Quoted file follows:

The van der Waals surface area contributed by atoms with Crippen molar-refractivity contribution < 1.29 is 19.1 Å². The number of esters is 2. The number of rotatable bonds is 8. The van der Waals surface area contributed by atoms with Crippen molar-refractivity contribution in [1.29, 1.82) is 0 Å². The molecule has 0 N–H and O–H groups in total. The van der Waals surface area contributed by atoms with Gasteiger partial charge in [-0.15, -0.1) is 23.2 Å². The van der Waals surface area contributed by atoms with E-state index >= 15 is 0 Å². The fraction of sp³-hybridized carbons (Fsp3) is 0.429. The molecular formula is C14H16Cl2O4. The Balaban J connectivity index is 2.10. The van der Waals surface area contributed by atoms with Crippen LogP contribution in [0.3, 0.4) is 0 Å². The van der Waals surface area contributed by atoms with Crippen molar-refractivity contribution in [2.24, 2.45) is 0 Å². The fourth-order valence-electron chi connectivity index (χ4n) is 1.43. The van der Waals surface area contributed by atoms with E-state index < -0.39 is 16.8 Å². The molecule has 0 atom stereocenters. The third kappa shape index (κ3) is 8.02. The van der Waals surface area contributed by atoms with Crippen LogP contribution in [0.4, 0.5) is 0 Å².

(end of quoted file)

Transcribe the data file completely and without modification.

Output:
The van der Waals surface area contributed by atoms with Crippen molar-refractivity contribution < 1.29 is 19.1 Å². The number of esters is 2. The number of rotatable bonds is 8. The van der Waals surface area contributed by atoms with Crippen molar-refractivity contribution in [1.29, 1.82) is 0 Å². The molecule has 0 N–H and O–H groups in total. The van der Waals surface area contributed by atoms with Gasteiger partial charge in [-0.15, -0.1) is 23.2 Å². The van der Waals surface area contributed by atoms with E-state index >= 15 is 0 Å². The fraction of sp³-hybridized carbons (Fsp3) is 0.429. The molecular formula is C14H16Cl2O4. The Balaban J connectivity index is 2.10. The van der Waals surface area contributed by atoms with Crippen LogP contribution in [0.3, 0.4) is 0 Å². The van der Waals surface area contributed by atoms with Crippen molar-refractivity contribution in [2.24, 2.45) is 0 Å². The fourth-order valence-electron chi connectivity index (χ4n) is 1.43. The van der Waals surface area contributed by atoms with E-state index < -0.39 is 16.8 Å². The molecule has 0 atom stereocenters. The third kappa shape index (κ3) is 8.02. The van der Waals surface area contributed by atoms with Crippen LogP contribution in [0.4, 0.5) is 0 Å².